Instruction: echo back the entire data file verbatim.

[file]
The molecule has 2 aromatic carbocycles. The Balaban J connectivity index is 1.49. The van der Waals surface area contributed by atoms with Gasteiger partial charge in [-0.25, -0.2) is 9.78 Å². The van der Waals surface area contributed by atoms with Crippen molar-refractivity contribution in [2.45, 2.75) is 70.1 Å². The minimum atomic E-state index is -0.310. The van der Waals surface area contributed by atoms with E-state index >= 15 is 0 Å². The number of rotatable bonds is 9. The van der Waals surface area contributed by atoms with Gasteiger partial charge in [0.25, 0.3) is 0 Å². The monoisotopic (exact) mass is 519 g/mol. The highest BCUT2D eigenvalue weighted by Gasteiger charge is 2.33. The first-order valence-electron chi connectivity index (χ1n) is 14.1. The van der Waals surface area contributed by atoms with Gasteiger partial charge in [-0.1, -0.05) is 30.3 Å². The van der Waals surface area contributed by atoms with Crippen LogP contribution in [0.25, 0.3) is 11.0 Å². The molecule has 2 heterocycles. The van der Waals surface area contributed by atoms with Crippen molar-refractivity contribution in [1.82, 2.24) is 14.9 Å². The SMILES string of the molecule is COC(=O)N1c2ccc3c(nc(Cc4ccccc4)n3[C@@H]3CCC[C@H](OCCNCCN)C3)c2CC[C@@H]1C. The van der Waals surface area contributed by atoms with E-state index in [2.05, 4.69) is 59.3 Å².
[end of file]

The molecule has 2 aromatic carbocycles. The Balaban J connectivity index is 1.49. The van der Waals surface area contributed by atoms with Gasteiger partial charge in [-0.25, -0.2) is 9.78 Å². The van der Waals surface area contributed by atoms with Crippen molar-refractivity contribution in [2.45, 2.75) is 70.1 Å². The minimum atomic E-state index is -0.310. The van der Waals surface area contributed by atoms with E-state index >= 15 is 0 Å². The number of rotatable bonds is 9. The van der Waals surface area contributed by atoms with Gasteiger partial charge in [0.25, 0.3) is 0 Å². The monoisotopic (exact) mass is 519 g/mol. The highest BCUT2D eigenvalue weighted by Gasteiger charge is 2.33. The first-order valence-electron chi connectivity index (χ1n) is 14.1. The van der Waals surface area contributed by atoms with Gasteiger partial charge in [-0.1, -0.05) is 30.3 Å². The van der Waals surface area contributed by atoms with Crippen LogP contribution in [0.25, 0.3) is 11.0 Å². The molecule has 2 heterocycles. The van der Waals surface area contributed by atoms with Crippen molar-refractivity contribution in [1.82, 2.24) is 14.9 Å². The SMILES string of the molecule is COC(=O)N1c2ccc3c(nc(Cc4ccccc4)n3[C@@H]3CCC[C@H](OCCNCCN)C3)c2CC[C@@H]1C. The van der Waals surface area contributed by atoms with E-state index in [2.05, 4.69) is 59.3 Å².